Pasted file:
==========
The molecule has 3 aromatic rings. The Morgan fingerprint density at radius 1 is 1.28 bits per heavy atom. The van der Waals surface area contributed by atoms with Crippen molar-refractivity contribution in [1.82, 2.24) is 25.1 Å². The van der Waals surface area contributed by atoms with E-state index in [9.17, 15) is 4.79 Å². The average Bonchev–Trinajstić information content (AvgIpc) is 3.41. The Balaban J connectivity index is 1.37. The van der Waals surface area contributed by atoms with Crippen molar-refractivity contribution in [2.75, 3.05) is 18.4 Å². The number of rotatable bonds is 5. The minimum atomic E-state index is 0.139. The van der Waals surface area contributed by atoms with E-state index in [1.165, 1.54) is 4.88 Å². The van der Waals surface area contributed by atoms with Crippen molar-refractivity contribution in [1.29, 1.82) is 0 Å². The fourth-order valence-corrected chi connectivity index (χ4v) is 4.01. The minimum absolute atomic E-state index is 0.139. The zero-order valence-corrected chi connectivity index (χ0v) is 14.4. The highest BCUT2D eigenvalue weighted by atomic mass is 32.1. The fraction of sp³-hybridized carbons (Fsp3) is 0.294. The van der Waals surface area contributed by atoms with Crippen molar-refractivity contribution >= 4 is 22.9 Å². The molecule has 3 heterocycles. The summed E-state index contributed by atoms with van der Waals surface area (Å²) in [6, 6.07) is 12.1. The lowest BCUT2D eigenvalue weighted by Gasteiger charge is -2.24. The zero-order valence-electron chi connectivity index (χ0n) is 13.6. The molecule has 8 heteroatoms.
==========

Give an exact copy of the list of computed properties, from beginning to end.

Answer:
The molecule has 3 aromatic rings. The Morgan fingerprint density at radius 1 is 1.28 bits per heavy atom. The van der Waals surface area contributed by atoms with Crippen molar-refractivity contribution in [1.82, 2.24) is 25.1 Å². The van der Waals surface area contributed by atoms with E-state index in [9.17, 15) is 4.79 Å². The average Bonchev–Trinajstić information content (AvgIpc) is 3.41. The Balaban J connectivity index is 1.37. The van der Waals surface area contributed by atoms with Crippen molar-refractivity contribution in [2.75, 3.05) is 18.4 Å². The number of rotatable bonds is 5. The minimum atomic E-state index is 0.139. The van der Waals surface area contributed by atoms with E-state index in [1.165, 1.54) is 4.88 Å². The van der Waals surface area contributed by atoms with Crippen molar-refractivity contribution in [1.29, 1.82) is 0 Å². The fourth-order valence-corrected chi connectivity index (χ4v) is 4.01. The minimum absolute atomic E-state index is 0.139. The zero-order valence-corrected chi connectivity index (χ0v) is 14.4. The highest BCUT2D eigenvalue weighted by atomic mass is 32.1. The fraction of sp³-hybridized carbons (Fsp3) is 0.294. The van der Waals surface area contributed by atoms with Crippen molar-refractivity contribution >= 4 is 22.9 Å². The molecule has 3 heterocycles. The summed E-state index contributed by atoms with van der Waals surface area (Å²) in [6, 6.07) is 12.1. The lowest BCUT2D eigenvalue weighted by Gasteiger charge is -2.24. The zero-order valence-electron chi connectivity index (χ0n) is 13.6. The molecule has 8 heteroatoms.